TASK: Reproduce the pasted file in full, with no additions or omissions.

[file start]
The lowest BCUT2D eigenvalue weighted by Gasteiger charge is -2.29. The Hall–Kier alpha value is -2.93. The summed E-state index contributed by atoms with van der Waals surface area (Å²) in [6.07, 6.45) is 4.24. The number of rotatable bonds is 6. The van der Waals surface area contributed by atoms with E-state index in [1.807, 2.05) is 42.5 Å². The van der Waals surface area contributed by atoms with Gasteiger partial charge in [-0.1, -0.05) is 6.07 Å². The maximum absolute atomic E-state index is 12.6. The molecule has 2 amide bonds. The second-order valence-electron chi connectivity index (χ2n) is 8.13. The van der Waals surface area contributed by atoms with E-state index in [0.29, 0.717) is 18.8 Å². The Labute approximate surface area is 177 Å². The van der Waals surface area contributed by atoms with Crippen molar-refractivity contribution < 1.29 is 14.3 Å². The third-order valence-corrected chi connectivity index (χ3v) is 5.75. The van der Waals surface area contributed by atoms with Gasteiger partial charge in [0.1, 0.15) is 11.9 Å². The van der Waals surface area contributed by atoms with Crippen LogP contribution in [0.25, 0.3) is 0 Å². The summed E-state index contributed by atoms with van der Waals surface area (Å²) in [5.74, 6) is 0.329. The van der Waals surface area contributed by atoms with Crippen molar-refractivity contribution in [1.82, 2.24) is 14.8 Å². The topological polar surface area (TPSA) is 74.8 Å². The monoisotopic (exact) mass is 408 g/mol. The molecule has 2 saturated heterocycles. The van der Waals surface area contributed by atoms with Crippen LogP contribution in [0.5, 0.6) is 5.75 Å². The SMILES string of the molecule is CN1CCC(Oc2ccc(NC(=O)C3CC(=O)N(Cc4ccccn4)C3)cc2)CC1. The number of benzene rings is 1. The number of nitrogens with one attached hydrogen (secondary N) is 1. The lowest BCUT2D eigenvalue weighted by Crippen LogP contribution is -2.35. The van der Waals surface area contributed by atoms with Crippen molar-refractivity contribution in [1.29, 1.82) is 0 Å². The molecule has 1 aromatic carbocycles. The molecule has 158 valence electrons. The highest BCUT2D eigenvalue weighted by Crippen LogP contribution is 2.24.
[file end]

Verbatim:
The lowest BCUT2D eigenvalue weighted by Gasteiger charge is -2.29. The Hall–Kier alpha value is -2.93. The summed E-state index contributed by atoms with van der Waals surface area (Å²) in [6.07, 6.45) is 4.24. The number of rotatable bonds is 6. The van der Waals surface area contributed by atoms with E-state index in [1.807, 2.05) is 42.5 Å². The van der Waals surface area contributed by atoms with Gasteiger partial charge in [-0.1, -0.05) is 6.07 Å². The maximum absolute atomic E-state index is 12.6. The molecule has 2 amide bonds. The second-order valence-electron chi connectivity index (χ2n) is 8.13. The van der Waals surface area contributed by atoms with E-state index in [0.29, 0.717) is 18.8 Å². The Labute approximate surface area is 177 Å². The van der Waals surface area contributed by atoms with Crippen molar-refractivity contribution < 1.29 is 14.3 Å². The third-order valence-corrected chi connectivity index (χ3v) is 5.75. The van der Waals surface area contributed by atoms with Gasteiger partial charge in [0.1, 0.15) is 11.9 Å². The van der Waals surface area contributed by atoms with Crippen LogP contribution in [0.25, 0.3) is 0 Å². The summed E-state index contributed by atoms with van der Waals surface area (Å²) in [5.74, 6) is 0.329. The van der Waals surface area contributed by atoms with Crippen molar-refractivity contribution in [1.82, 2.24) is 14.8 Å². The topological polar surface area (TPSA) is 74.8 Å². The monoisotopic (exact) mass is 408 g/mol. The molecule has 2 saturated heterocycles. The van der Waals surface area contributed by atoms with Crippen LogP contribution in [0.5, 0.6) is 5.75 Å². The SMILES string of the molecule is CN1CCC(Oc2ccc(NC(=O)C3CC(=O)N(Cc4ccccn4)C3)cc2)CC1. The number of benzene rings is 1. The number of nitrogens with one attached hydrogen (secondary N) is 1. The lowest BCUT2D eigenvalue weighted by Crippen LogP contribution is -2.35. The van der Waals surface area contributed by atoms with Crippen molar-refractivity contribution in [1.29, 1.82) is 0 Å². The molecule has 1 aromatic carbocycles. The molecule has 158 valence electrons. The highest BCUT2D eigenvalue weighted by Crippen LogP contribution is 2.24.